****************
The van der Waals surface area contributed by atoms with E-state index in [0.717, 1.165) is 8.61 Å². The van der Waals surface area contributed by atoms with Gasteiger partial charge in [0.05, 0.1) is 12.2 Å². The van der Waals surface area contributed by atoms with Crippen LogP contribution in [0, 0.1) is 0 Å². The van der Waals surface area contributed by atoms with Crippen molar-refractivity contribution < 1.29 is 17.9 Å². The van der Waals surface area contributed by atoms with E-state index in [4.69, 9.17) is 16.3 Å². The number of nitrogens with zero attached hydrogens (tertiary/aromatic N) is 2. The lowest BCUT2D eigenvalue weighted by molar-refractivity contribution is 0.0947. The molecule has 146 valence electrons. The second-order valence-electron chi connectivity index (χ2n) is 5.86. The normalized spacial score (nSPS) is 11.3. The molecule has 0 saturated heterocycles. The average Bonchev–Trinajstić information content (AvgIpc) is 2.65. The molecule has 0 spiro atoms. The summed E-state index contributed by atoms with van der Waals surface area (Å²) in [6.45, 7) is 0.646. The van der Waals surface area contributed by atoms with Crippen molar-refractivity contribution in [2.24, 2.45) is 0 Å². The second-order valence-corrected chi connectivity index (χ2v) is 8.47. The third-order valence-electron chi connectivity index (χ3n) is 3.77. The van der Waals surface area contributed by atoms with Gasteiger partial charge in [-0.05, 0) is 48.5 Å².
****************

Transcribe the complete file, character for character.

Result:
The van der Waals surface area contributed by atoms with E-state index in [0.717, 1.165) is 8.61 Å². The van der Waals surface area contributed by atoms with Gasteiger partial charge in [0.05, 0.1) is 12.2 Å². The van der Waals surface area contributed by atoms with Crippen LogP contribution in [0, 0.1) is 0 Å². The van der Waals surface area contributed by atoms with Crippen molar-refractivity contribution < 1.29 is 17.9 Å². The van der Waals surface area contributed by atoms with E-state index in [4.69, 9.17) is 16.3 Å². The number of nitrogens with zero attached hydrogens (tertiary/aromatic N) is 2. The lowest BCUT2D eigenvalue weighted by molar-refractivity contribution is 0.0947. The molecule has 146 valence electrons. The second-order valence-electron chi connectivity index (χ2n) is 5.86. The normalized spacial score (nSPS) is 11.3. The molecule has 0 saturated heterocycles. The average Bonchev–Trinajstić information content (AvgIpc) is 2.65. The molecule has 0 spiro atoms. The summed E-state index contributed by atoms with van der Waals surface area (Å²) in [6.45, 7) is 0.646. The van der Waals surface area contributed by atoms with Crippen molar-refractivity contribution in [2.24, 2.45) is 0 Å². The second-order valence-corrected chi connectivity index (χ2v) is 8.47. The third-order valence-electron chi connectivity index (χ3n) is 3.77. The van der Waals surface area contributed by atoms with Gasteiger partial charge in [-0.05, 0) is 48.5 Å².